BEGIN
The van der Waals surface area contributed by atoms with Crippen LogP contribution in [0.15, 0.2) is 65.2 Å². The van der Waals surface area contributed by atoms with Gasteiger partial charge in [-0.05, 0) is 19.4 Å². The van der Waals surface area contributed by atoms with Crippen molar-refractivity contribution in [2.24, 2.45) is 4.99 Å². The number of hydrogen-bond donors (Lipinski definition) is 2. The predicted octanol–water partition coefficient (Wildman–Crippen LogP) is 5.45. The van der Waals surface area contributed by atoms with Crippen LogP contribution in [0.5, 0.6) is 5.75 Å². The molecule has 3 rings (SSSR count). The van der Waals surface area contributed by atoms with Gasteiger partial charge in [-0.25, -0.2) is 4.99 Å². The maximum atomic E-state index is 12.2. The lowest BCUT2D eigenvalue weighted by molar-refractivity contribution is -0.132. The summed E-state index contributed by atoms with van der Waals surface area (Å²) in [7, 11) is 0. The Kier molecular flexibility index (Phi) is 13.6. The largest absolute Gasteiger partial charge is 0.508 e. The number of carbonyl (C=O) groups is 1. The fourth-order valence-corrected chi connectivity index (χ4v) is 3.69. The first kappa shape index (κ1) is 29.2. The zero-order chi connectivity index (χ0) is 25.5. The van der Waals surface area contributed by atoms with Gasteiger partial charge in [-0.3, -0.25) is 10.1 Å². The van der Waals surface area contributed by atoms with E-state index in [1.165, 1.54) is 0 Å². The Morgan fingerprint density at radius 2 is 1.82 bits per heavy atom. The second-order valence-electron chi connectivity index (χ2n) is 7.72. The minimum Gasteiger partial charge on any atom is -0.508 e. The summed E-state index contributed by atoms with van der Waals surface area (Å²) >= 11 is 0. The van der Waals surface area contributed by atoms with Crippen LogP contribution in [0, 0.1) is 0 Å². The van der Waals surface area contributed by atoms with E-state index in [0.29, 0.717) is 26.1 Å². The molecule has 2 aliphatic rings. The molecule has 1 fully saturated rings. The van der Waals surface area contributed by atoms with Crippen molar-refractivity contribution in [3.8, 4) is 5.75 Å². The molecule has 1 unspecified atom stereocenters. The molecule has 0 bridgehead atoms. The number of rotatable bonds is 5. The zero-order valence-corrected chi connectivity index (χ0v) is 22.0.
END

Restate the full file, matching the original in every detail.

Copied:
The van der Waals surface area contributed by atoms with Crippen LogP contribution in [0.15, 0.2) is 65.2 Å². The van der Waals surface area contributed by atoms with Gasteiger partial charge in [-0.05, 0) is 19.4 Å². The van der Waals surface area contributed by atoms with Crippen molar-refractivity contribution in [2.24, 2.45) is 4.99 Å². The number of hydrogen-bond donors (Lipinski definition) is 2. The predicted octanol–water partition coefficient (Wildman–Crippen LogP) is 5.45. The van der Waals surface area contributed by atoms with Crippen LogP contribution in [0.5, 0.6) is 5.75 Å². The molecule has 3 rings (SSSR count). The van der Waals surface area contributed by atoms with Gasteiger partial charge in [-0.25, -0.2) is 4.99 Å². The maximum atomic E-state index is 12.2. The lowest BCUT2D eigenvalue weighted by molar-refractivity contribution is -0.132. The summed E-state index contributed by atoms with van der Waals surface area (Å²) in [7, 11) is 0. The Kier molecular flexibility index (Phi) is 13.6. The largest absolute Gasteiger partial charge is 0.508 e. The number of carbonyl (C=O) groups is 1. The fourth-order valence-corrected chi connectivity index (χ4v) is 3.69. The first kappa shape index (κ1) is 29.2. The zero-order chi connectivity index (χ0) is 25.5. The van der Waals surface area contributed by atoms with Gasteiger partial charge in [-0.3, -0.25) is 10.1 Å². The van der Waals surface area contributed by atoms with E-state index in [1.165, 1.54) is 0 Å². The Morgan fingerprint density at radius 2 is 1.82 bits per heavy atom. The second-order valence-electron chi connectivity index (χ2n) is 7.72. The minimum Gasteiger partial charge on any atom is -0.508 e. The summed E-state index contributed by atoms with van der Waals surface area (Å²) >= 11 is 0. The van der Waals surface area contributed by atoms with Crippen LogP contribution in [0, 0.1) is 0 Å². The van der Waals surface area contributed by atoms with E-state index in [0.29, 0.717) is 26.1 Å². The molecule has 2 aliphatic rings. The molecule has 1 fully saturated rings. The van der Waals surface area contributed by atoms with Crippen molar-refractivity contribution in [3.8, 4) is 5.75 Å². The molecule has 1 unspecified atom stereocenters. The molecule has 0 bridgehead atoms. The number of rotatable bonds is 5. The zero-order valence-corrected chi connectivity index (χ0v) is 22.0.